Danny Rivera, Ariel Woodiwiss, Kathy Najimy, and Reg E. Cathey in HERESY. Photo by Hunter Canning.
BOTTOM LINE: Jesus Christ is a left-wing student rebel in this hilarious takedown of contemporary Christianity, U.S. consumerism, and war mongering.
Back in 1995, Joan Osborne popularized a song called One of Us which asked a less than subtle question: “What if God was one of us / Just a slob like one of us / Just a stranger on a bus / Trying to make his way home."
Playwright A.R. Gurney takes this notion one step further and posits Jesus as a 21st-century college kid named Chris who has been incarcerated “for his own protection” by the Department of Homeland Security. As the story unfolds, his stepfather and mom — not surprisingly, they’re named Joseph (played with dry wit by Steve Mellor) and Mary (played with fervor and pathos by Annette O’Toole) — find their way to the Liberty Lounge where they expect to meet with Pontius Pilate (a strong Reg E. Cathey), AKA The Decider, and his wife Phyllis (the spectacular and hilarious Kathy Najimy), about their son’s detention. Turns out Joseph and Pilate and Phyllis and Mary are old buddies from back in the day. Phyllis has nothing but contempt for the bohemian couple, but has come to her husband’s office to meet-and-greet her former pals and rub salt in the wounds of the less materially successful pair. It’s no mystery why the two families have lost touch; carpenter Joseph and activist Mary have absolutely nothing in common with the utterly bourgeois Pilate and Phyllis. Still, as the reunion unfolds, Pilate’s heartstrings are pulled and he agrees to use his power to investigate, and maybe help, his friends’ troubled son.
Enter Pedro Monahan (an earnest Danny Rivera), Chris’s best friend and roommate, a devout Catholic who quickly admits his culpability in putting Chris behind bars. Now wracked with guilt, Pedro and Lena (a femme fatale with a heart of gold ably played by Ariel Woodiwiss), Chris’s former-sex-worker-turned-monogamous-girlfriend, explain that they are unsure of the best path to take. Is it better for Chris to be held in protective custody where his opponents can’t hurt -- and possibly kill -- him? Or, should he be allowed to continue traveling the country to preach against rampant consumerism, the fallacy of the American Dream, and the violence that is born of frustrated ambitions and expectations?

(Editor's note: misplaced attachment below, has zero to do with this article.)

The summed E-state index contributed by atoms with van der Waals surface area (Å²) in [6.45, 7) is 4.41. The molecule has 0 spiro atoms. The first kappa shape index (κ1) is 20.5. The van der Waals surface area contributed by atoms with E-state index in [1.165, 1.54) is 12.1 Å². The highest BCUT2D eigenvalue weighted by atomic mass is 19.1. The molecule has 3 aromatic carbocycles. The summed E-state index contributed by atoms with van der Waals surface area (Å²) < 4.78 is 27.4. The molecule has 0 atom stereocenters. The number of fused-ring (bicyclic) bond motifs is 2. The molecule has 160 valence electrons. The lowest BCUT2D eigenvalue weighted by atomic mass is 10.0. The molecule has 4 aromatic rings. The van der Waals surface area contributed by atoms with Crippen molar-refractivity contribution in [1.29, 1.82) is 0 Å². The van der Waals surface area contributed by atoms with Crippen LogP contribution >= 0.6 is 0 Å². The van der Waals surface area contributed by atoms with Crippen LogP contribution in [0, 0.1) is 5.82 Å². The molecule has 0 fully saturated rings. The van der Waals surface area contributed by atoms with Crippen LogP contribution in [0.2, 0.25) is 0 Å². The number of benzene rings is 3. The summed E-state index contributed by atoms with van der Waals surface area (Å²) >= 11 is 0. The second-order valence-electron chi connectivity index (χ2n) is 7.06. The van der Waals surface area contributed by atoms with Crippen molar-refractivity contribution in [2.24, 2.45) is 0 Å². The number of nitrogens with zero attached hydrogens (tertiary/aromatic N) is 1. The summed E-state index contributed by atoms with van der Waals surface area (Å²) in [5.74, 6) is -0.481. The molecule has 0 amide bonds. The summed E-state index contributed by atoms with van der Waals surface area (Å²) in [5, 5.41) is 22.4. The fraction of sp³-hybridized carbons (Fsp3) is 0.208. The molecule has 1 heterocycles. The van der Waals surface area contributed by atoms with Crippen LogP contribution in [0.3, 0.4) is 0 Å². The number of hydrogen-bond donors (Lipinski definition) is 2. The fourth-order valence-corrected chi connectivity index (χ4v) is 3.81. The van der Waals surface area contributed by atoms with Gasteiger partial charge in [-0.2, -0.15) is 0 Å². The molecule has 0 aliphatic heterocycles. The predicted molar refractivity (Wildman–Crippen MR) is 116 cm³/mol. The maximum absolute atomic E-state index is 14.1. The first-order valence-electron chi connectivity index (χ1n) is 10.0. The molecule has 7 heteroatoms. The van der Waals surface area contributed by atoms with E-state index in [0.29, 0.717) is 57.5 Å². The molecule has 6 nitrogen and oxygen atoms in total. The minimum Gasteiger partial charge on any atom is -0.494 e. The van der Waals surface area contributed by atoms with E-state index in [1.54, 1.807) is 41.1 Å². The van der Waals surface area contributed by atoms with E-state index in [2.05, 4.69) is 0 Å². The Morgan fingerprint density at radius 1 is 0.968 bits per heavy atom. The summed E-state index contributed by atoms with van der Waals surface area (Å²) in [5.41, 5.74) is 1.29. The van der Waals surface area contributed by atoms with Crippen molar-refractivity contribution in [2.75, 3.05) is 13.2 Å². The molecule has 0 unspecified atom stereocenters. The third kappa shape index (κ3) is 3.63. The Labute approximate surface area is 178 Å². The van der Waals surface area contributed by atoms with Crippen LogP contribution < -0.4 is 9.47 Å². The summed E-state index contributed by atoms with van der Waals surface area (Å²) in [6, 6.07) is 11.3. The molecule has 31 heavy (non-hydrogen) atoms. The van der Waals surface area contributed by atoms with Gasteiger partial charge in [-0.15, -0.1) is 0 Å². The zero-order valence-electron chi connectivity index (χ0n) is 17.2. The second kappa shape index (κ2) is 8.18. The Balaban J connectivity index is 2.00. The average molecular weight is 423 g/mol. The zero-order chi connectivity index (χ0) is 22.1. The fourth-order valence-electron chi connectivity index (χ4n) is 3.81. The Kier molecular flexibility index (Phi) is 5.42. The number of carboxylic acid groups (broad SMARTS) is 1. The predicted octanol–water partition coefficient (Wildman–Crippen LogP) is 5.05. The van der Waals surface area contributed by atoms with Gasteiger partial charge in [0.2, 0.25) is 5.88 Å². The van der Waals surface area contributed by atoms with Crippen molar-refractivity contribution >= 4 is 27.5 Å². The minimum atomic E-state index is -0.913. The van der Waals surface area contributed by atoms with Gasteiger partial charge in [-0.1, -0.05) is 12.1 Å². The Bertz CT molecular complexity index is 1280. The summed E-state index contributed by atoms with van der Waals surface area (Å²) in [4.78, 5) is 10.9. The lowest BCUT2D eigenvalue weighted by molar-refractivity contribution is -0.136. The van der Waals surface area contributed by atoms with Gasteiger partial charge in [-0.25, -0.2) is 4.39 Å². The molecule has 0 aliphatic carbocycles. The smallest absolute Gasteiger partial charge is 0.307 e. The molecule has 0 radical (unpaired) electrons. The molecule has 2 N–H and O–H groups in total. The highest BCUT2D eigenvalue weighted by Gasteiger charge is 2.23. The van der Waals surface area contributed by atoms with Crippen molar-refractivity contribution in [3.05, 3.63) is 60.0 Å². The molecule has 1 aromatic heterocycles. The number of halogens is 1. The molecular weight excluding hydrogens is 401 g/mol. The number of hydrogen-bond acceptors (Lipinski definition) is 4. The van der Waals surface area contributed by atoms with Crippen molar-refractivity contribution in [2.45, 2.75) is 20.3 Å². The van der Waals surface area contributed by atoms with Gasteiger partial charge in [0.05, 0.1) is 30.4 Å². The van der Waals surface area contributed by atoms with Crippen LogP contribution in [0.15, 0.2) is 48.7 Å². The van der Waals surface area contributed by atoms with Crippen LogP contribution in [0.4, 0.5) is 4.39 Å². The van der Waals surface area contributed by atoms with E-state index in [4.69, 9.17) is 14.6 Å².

As their conundrum is presented, Pedro lays out the back-story and reveals the reason for his concern. It began, he tells Pilate et al, when Chris used the podium at a local Catholic parish to rail against organized religion. While the Jesuit pastors were appalled by Chris’s presentation, the audience hung on his every word and the Good Fathers ultimately agreed to honor the young firebrand by making a donation to St. Savior’s Rest Home for Elderly Priests in his name. No go, Chris responded; this is not a charity he supports since he has little respect for most Men of the Cloth. He then went further, ratcheting up his denunciation of church’ morality -- in no uncertain terms supporting the use of contraception and the ordination of women priests. What’s more, he lambasted the prevailing celibacy rules as ridiculous, calling them a joke. As news of his declarations spread, many churchgoers called for Chris’s head, prompting Pedro and Lena to forge a scheme to protect their outspoken chum.
Yes, it sounds preachy, and there are moments when it is, but this does not detract from the play’s charm or wit. In fact, a volley of sharp barbs -- Najimy in particular offers a few pointed zingers -- make Heresy an entertaining romp. And while it is surely provocative -- some might even say sacrilegious -- it is a straightforward indictment of religious hypocrisy, the American fixation on shopping, and the endless drive for world supremacy that has earned the U.S. enmity across the globe.
Note: Karen Ziemba replaces Kathy Najimy beginning October 19th.
(Heresy plays at The Flea, 41 White Street, through November 4, 2012. Performances are Tuesdays through Fridays at 7PM; Saturdays and Sundays at 3PM and 7PM. Tickets are $45 for performances Tuesdays, Wednesdays, Thursdays, and Sunday matinees; $50 on Friday and Saturday nights; and $10 for Saturday matinees. To purchase tickets, visit theflea.org or call 212.352.3101.)